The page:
Wednesday, July 23, 2014


Iraq

Militants Exiting Fallujah; Ramadi Returning To Normal

Masked Sunni gunmen shout slogans against the Iraqi Shi'a-led government during a protest in Fallujah on January 7.
Masked Sunni gunmen shout slogans against the Iraqi Shi'a-led government during a protest in Fallujah on January 7.

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Explainer: What's Behind The Fighting In Iraq?

Iraqi security forces have launched an assault against Al-Qaeda-linked militants who have seized control of two cities in the country's Sunni-dominated west. RFE/RL looks at the main players involved in the fighting, the reasons behind the violence and its broader implications.
By RFE/RL's Radio Free Iraq
The apparent departure by militants suggests there will be no need for major battles to reclaim two Iraqi cities in the western Anbar Province invaded last week by the Al-Qaeda-linked fighters.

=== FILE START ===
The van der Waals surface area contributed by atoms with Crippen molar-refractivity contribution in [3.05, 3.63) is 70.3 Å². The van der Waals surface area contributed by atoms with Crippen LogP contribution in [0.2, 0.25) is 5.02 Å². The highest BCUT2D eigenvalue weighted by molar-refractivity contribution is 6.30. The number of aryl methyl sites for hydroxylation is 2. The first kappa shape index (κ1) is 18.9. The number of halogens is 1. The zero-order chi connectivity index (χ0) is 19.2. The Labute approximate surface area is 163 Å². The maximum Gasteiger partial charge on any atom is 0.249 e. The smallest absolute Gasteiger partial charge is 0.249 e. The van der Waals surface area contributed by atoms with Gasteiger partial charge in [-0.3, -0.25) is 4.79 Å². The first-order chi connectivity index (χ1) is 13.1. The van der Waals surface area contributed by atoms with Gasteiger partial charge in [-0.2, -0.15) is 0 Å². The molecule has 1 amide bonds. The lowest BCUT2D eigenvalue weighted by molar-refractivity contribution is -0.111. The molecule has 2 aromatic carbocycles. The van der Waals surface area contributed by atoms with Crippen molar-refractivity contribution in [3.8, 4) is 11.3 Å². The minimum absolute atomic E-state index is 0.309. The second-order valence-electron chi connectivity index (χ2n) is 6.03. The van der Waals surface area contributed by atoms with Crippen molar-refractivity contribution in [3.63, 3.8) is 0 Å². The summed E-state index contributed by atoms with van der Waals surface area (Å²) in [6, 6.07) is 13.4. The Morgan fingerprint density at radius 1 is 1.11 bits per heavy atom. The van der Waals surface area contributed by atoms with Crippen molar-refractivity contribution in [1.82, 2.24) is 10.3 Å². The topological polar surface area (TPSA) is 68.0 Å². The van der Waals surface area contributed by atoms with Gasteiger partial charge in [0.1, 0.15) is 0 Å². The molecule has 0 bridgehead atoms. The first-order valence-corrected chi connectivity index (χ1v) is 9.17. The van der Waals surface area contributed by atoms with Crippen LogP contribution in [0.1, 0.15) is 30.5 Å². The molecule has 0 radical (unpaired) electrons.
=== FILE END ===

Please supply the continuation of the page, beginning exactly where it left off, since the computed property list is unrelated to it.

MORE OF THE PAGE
Correspondents from RFE/RL's Radio Free Iraq reported that gunmen from the Islamic State in Iraq and the Levant (ISIL) were leaving the city of Fallujah and were headed in the direction of the desert.

EXPLAINER: What's Behind The Fighting In Iraq?

The militants' withdrawal comes after Iraqi government forces moved into positions around Fallujah preparing for a major assault on the city.

Tens of thousands of civilians have been fleeing Fallujah in recent days.

Prime Minister Nuri al-Maliki has been urging Sunni tribes to take action on their own to oust the ISIL militants.

In Ramadi, the capital of Anbar Province, security forces were reportedly fully in control of the city as of January 8 after ISIL militants left that city.

Some businesses, including banks, shops and bazaars opened again the same day.

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